Gilles S, Blume C, Wimmer M, et al. Pollen exposure weakens innate defense against respiratory viruses. Allergy. 2020;75(3):576-587.
A 3-part study that combined data from human cell cultures, mouse models, and human cohorts to test the authors’ hypothesis that pollen exposure weakens immune defense against viral infection
The human portion of this study had several portions, including both prospective observational and interventional controlled experiments, along with a large retrospective study. For the observational and interventional portions, the researchers recruited healthy non-allergic volunteers in Augsburg, Germany and enrolled them into several cohorts. Eight participants were monitored for symptom intensity over the 2016 allergy season to gauge community exposure to birch pollen. The researchers enrolled 2 groups of 9 participants each (again non-allergic subjects) as an experimental group to be challenged with either pollen exposure or as a control group treated with placebo.
The retrospective human study examined nasal swabs from 20,062 participants collected at Sahlgrenska University Hospital in Gothenburg Sweden from 2010 to 2013. This last cohort enrolled all age groups, including children. The paper provided no further demographic details for these participants.
In vitro portion
For the cell culture portions of the research, primary bronchial epithelial cells were obtained via bronchoscopy from healthy individuals and expanded in appropriate growth media and induced to differentiate. Nasal epithelia were also obtained from healthy volunteers who were undergoing nasal surgeries or from nasal brush biopsies and cultured in appropriate media.
In vivo portion
Six-week-old female mice were used in the initial ex vivo section of the experiments.
In the small human experimental study, the 18 subjects were subjected to 3 nasal lavage challenges with either a placebo of saline solution or birch pollen extract (n=9). Unilateral curettage biopsies were taken before and after the study. Eight participants were evaluated for ongoing ambient exposure to pollen in the same community as the intervention and control cohorts.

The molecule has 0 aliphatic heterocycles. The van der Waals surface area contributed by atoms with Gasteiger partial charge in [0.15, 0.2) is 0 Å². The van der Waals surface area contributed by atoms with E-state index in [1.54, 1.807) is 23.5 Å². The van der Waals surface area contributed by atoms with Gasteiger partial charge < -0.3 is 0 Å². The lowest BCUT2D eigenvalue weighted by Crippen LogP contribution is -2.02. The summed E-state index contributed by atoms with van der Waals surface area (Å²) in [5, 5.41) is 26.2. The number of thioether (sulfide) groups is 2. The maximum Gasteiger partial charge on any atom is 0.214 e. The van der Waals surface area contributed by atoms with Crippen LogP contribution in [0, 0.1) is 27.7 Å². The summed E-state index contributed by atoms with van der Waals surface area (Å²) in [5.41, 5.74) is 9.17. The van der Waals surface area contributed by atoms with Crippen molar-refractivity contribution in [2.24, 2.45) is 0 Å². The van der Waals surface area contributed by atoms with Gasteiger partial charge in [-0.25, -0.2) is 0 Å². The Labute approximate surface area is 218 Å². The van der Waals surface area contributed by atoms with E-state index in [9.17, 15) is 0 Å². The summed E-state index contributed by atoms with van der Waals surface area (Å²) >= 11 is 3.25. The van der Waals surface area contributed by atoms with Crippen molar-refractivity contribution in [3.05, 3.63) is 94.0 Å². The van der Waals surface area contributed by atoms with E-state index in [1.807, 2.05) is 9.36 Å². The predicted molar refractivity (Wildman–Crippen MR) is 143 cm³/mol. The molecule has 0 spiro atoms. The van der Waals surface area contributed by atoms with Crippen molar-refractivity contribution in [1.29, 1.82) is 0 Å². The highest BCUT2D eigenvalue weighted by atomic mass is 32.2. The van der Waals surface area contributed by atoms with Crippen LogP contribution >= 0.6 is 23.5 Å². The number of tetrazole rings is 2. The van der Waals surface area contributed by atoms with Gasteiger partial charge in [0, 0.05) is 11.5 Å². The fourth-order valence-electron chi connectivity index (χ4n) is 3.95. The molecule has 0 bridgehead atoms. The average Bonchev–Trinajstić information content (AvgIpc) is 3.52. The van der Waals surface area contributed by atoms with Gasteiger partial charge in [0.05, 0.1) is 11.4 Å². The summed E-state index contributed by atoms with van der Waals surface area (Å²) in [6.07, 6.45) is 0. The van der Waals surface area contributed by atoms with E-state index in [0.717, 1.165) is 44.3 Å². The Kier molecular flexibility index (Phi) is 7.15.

In vitro portion
The cultured bronchial and epithelial tissues were stimulated with pollen extracts and then exposed to human rhinovirus 16 (RV16) viral cultures.
In vivo portion
Six-week old female mice were infected with respiratory syncytial virus (RSV) and then exposed to ragweed pollen by intranasal instillation on 3 successive days.
Among the 20,062 participants from Gothenburg, 5,782 rhinovirus‐positive cases occurred over a 3-year period during allergy season. In these human volunteers, nasal symptoms were positively correlated with airborne birch pollen abundance. Time series analysis revealed a significant correlation between rhinovirus‐positive cases, airborne birch pollen concentrations, and precipitation (P=0.005). There was a positive nonlinear relationship between rhinovirus and pollen comparing the RSV cases with pollen counts, whereas the association was negative between rhinovirus/pollen and precipitation. (In other words, if it rained and pollen levels decreased, the risk of RSV cases went down rather than up.)
The data from the 8 nonallergic volunteers who tracked their symptoms during 2016 were used to establish that their nasal symptoms correlated with pollen concentrations. Time series analysis revealed a significant cross-correlation between nasal symptoms and birch pollen with a lag effect of up to 9 days, though the strongest correlation of symptoms was to pollen levels the day prior. In the 9 volunteers who were challenged directly with birch pollen, the exposure led to downregulation of type-I and -III interferons in nasal mucosa compared to those treated with control saline.